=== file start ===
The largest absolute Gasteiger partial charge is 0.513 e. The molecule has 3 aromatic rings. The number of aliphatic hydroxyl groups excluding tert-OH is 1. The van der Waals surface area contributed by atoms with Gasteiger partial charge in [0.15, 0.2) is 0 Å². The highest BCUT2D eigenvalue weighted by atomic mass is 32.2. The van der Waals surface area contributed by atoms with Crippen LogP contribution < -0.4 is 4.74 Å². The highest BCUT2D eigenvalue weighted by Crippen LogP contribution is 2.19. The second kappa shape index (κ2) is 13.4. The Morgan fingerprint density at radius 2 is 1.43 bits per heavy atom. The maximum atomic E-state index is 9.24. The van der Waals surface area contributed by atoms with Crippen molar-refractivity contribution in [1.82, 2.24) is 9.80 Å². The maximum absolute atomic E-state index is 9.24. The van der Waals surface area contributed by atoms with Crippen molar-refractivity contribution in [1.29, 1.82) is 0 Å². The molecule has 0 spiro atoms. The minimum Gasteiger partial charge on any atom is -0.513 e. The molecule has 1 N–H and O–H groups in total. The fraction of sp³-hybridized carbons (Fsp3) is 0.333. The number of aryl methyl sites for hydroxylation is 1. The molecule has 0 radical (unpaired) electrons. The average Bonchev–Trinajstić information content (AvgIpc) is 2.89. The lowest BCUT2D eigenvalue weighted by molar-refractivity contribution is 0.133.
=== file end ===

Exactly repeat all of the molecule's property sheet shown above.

The largest absolute Gasteiger partial charge is 0.513 e. The molecule has 3 aromatic rings. The number of aliphatic hydroxyl groups excluding tert-OH is 1. The van der Waals surface area contributed by atoms with Gasteiger partial charge in [0.15, 0.2) is 0 Å². The highest BCUT2D eigenvalue weighted by atomic mass is 32.2. The van der Waals surface area contributed by atoms with Crippen LogP contribution < -0.4 is 4.74 Å². The highest BCUT2D eigenvalue weighted by Crippen LogP contribution is 2.19. The second kappa shape index (κ2) is 13.4. The Morgan fingerprint density at radius 2 is 1.43 bits per heavy atom. The maximum atomic E-state index is 9.24. The van der Waals surface area contributed by atoms with Crippen molar-refractivity contribution in [1.82, 2.24) is 9.80 Å². The maximum absolute atomic E-state index is 9.24. The van der Waals surface area contributed by atoms with Crippen molar-refractivity contribution in [1.29, 1.82) is 0 Å². The molecule has 0 spiro atoms. The minimum Gasteiger partial charge on any atom is -0.513 e. The molecule has 1 N–H and O–H groups in total. The fraction of sp³-hybridized carbons (Fsp3) is 0.333. The number of aryl methyl sites for hydroxylation is 1. The molecule has 0 radical (unpaired) electrons. The average Bonchev–Trinajstić information content (AvgIpc) is 2.89. The lowest BCUT2D eigenvalue weighted by molar-refractivity contribution is 0.133.